The Complete Guide to Cat Fleas: The Who, What, and How
Being a cat parent requires a lot of patience and practice. Cats are uniquely independent and tend to take care of themselves. But all that independence can lead to trouble if fleas find their way to your cat.
While your furry friend might not need your help most days, if they run into these parasites you’ll need to intervene.
Learn all about what cat fleas are, how they develop, and why cats get them in the first place.
Do cats get fleas
Even though cats are great self-groomers, cats can still collect all kinds of pests. Whether your pet lives in an indoor or outdoor environment, fleas can make their way to your pet and household.
Fleas are very tiny insects that live all around the world. These wingless bugs survive exclusively on the blood of birds and mammals — like cats and dogs.
What are cat fleas
Thousands of flea species exist in the world, but only 300 or so live in the United States. The most common is the cat flea (ctenocephalides felis).
What do they look like
Cat fleas are usually a dark brown color but can appear red after feeding. Adult cat fleas have 6 legs and antennae. They are usually flat-shaped and can grow to ⅛ of an inch long.
What are they known for
Cat fleas transmit flea-borne (murine) typhus and cat scratch disease (CSD). They can also cause severe skin irritation and allergic reactions like flea allergy dermatitis (FAD). Some symptoms of these diseases include:
- Vomiting or diarrhea
- Weight loss or inappetence
- Weakness, lethargy, shaking
- Red eyes or pale gums
- Swollen lymph nodes
- Itching and scratching
- Skin irritation, bumps, and redness
- Bad breath
- Hair loss
What is the cat flea life cycle
The cat flea life cycle has four primary stages from flea egg to adult flea. This cycle takes anywhere from 2 weeks to 1 year depending on the climate. Unless removed by grooming or insecticides, adult fleas begin feeding right away and may stick around for several months.
Quickly after feeding, the female flea will lay eggs. This product stage can last up to 14 days. Once the pearly white, oval-shaped eggs settle in they will start to hatch over the next six days.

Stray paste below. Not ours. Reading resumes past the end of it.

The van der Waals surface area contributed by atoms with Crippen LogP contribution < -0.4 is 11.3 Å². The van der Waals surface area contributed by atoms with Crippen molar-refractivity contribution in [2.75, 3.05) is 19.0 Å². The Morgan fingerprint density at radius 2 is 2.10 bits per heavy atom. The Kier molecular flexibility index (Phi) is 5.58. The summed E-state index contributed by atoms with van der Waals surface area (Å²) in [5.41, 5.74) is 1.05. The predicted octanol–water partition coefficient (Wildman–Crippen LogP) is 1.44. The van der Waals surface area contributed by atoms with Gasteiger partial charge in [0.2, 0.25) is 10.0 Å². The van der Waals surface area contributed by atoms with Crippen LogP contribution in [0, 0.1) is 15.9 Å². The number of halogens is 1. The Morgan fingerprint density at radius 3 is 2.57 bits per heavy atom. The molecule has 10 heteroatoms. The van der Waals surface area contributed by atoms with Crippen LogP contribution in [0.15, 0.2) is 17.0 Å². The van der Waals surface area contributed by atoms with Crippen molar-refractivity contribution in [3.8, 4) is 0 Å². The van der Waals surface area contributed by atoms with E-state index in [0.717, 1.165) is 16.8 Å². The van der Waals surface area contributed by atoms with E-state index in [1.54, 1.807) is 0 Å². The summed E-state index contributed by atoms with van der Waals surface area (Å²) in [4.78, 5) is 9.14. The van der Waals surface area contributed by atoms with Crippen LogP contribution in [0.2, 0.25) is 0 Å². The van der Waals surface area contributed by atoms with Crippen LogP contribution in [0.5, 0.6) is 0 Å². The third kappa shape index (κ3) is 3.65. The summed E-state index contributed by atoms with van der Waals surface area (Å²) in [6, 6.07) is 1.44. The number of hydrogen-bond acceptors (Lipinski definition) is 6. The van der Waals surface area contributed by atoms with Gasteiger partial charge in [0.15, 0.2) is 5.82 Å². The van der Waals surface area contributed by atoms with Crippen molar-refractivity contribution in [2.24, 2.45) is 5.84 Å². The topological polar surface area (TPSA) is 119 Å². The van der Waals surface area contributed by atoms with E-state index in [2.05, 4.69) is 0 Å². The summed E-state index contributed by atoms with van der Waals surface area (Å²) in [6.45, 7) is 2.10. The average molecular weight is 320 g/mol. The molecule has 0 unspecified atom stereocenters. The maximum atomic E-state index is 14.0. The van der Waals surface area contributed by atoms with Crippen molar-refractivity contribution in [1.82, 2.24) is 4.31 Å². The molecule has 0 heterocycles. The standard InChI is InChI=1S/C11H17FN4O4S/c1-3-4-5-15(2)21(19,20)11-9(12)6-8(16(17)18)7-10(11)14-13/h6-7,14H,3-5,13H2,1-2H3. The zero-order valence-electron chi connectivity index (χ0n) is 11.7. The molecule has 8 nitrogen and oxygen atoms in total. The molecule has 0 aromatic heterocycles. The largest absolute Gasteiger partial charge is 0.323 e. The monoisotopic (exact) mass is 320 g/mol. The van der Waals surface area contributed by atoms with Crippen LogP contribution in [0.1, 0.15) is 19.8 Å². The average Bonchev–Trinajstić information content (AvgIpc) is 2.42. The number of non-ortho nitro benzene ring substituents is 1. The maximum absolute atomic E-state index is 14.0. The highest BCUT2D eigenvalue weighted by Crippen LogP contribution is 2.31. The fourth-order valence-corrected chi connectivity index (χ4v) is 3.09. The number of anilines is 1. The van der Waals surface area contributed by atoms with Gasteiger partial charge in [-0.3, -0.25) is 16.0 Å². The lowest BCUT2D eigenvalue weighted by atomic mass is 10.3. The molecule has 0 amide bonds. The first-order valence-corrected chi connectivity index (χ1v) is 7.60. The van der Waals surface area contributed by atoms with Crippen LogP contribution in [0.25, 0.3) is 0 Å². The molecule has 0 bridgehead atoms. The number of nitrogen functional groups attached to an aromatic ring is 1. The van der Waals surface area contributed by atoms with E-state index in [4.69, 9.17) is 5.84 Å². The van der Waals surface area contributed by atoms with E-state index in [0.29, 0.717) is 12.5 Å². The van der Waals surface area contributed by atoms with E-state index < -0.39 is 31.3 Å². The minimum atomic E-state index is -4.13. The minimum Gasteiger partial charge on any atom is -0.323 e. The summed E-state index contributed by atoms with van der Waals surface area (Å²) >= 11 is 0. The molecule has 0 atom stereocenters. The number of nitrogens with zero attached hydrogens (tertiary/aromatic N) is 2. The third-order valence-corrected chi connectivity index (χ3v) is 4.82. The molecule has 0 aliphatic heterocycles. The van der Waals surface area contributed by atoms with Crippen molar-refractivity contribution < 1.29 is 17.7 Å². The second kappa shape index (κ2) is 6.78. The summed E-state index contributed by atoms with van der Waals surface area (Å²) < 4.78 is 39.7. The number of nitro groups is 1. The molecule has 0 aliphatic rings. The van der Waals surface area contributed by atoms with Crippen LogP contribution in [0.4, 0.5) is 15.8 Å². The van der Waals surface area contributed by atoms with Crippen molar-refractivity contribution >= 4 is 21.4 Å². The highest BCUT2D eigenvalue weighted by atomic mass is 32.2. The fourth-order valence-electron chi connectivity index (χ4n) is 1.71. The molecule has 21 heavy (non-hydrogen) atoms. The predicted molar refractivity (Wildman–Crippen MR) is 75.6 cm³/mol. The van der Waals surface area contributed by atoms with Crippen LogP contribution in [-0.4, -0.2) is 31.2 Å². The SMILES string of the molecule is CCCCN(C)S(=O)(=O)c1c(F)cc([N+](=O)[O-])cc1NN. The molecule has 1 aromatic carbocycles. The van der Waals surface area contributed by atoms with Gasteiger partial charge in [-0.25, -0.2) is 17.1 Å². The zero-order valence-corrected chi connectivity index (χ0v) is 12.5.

Finding flea eggs on cats is nearly impossible without a microscope. This is why it is important to:
- Keep your cat groomed
- Visit a vet to check on their health
- Use preventative flea treatments
- Protect your house with flea control sprays
To become larvae, flea eggs need shaded, damp environments like decks, porches, and cracks in the flooring. In fact, your backyard sandbox is a great place for cat flea larvae to develop. This stage can last anywhere from five to 18 days.
After the larval stage, fleas develop into pupae. These egg-shaped, silk-like cocoons nest in dark, moist environments. This stage lasts one to two weeks until the adult flea makes its way out of its cocoon.
DID YOU KNOW?
If the pupa doesn’t emerge from its cocoon, it can remain in your home for almost a year.
After emerging from their cocoon, adult fleas begin to look for a host. When the female flea finds a host, she will immediately bite to find blood. After feeding, she will try to mate and begin laying eggs — starting the life cycle over again.
Common types of fleas on cats
Cat fleas are the most common type, but they aren’t the only ones that can harm your pet. Here are the other types of fleas your cat could encounter:
- Dog fleas
- Ground squirrel fleas
- Oriental rat fleas